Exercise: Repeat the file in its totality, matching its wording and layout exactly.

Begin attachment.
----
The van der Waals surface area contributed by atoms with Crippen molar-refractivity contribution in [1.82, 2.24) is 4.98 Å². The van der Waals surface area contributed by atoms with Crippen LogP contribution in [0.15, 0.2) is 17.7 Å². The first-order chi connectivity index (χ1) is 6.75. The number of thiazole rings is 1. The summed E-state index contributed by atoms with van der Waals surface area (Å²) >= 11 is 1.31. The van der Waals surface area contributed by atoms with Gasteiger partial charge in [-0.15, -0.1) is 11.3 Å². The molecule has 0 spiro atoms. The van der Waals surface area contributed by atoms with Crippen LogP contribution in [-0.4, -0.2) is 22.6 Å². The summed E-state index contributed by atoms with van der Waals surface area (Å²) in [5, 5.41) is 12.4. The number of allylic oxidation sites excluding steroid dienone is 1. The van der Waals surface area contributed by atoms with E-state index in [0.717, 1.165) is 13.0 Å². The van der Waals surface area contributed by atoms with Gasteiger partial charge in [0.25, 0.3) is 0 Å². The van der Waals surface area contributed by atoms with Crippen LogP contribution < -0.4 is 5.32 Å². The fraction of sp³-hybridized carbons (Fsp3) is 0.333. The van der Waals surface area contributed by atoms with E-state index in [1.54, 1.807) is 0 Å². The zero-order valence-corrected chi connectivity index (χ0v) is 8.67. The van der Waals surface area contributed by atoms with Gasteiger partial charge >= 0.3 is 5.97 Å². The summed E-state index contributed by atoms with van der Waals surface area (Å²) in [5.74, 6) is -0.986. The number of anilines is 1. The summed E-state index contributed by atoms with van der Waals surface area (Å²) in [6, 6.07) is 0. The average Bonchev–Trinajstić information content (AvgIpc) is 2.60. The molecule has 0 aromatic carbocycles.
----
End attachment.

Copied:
The van der Waals surface area contributed by atoms with Crippen molar-refractivity contribution in [1.82, 2.24) is 4.98 Å². The van der Waals surface area contributed by atoms with Crippen LogP contribution in [0.15, 0.2) is 17.7 Å². The first-order chi connectivity index (χ1) is 6.75. The number of thiazole rings is 1. The summed E-state index contributed by atoms with van der Waals surface area (Å²) >= 11 is 1.31. The van der Waals surface area contributed by atoms with Gasteiger partial charge in [-0.15, -0.1) is 11.3 Å². The molecule has 0 spiro atoms. The van der Waals surface area contributed by atoms with Crippen LogP contribution in [-0.4, -0.2) is 22.6 Å². The summed E-state index contributed by atoms with van der Waals surface area (Å²) in [5, 5.41) is 12.4. The number of allylic oxidation sites excluding steroid dienone is 1. The van der Waals surface area contributed by atoms with E-state index in [0.717, 1.165) is 13.0 Å². The van der Waals surface area contributed by atoms with Gasteiger partial charge in [0.25, 0.3) is 0 Å². The van der Waals surface area contributed by atoms with Crippen LogP contribution < -0.4 is 5.32 Å². The fraction of sp³-hybridized carbons (Fsp3) is 0.333. The van der Waals surface area contributed by atoms with E-state index in [1.54, 1.807) is 0 Å². The zero-order valence-corrected chi connectivity index (χ0v) is 8.67. The van der Waals surface area contributed by atoms with Gasteiger partial charge >= 0.3 is 5.97 Å². The summed E-state index contributed by atoms with van der Waals surface area (Å²) in [5.74, 6) is -0.986. The number of anilines is 1. The summed E-state index contributed by atoms with van der Waals surface area (Å²) in [6, 6.07) is 0. The average Bonchev–Trinajstić information content (AvgIpc) is 2.60. The molecule has 0 aromatic carbocycles.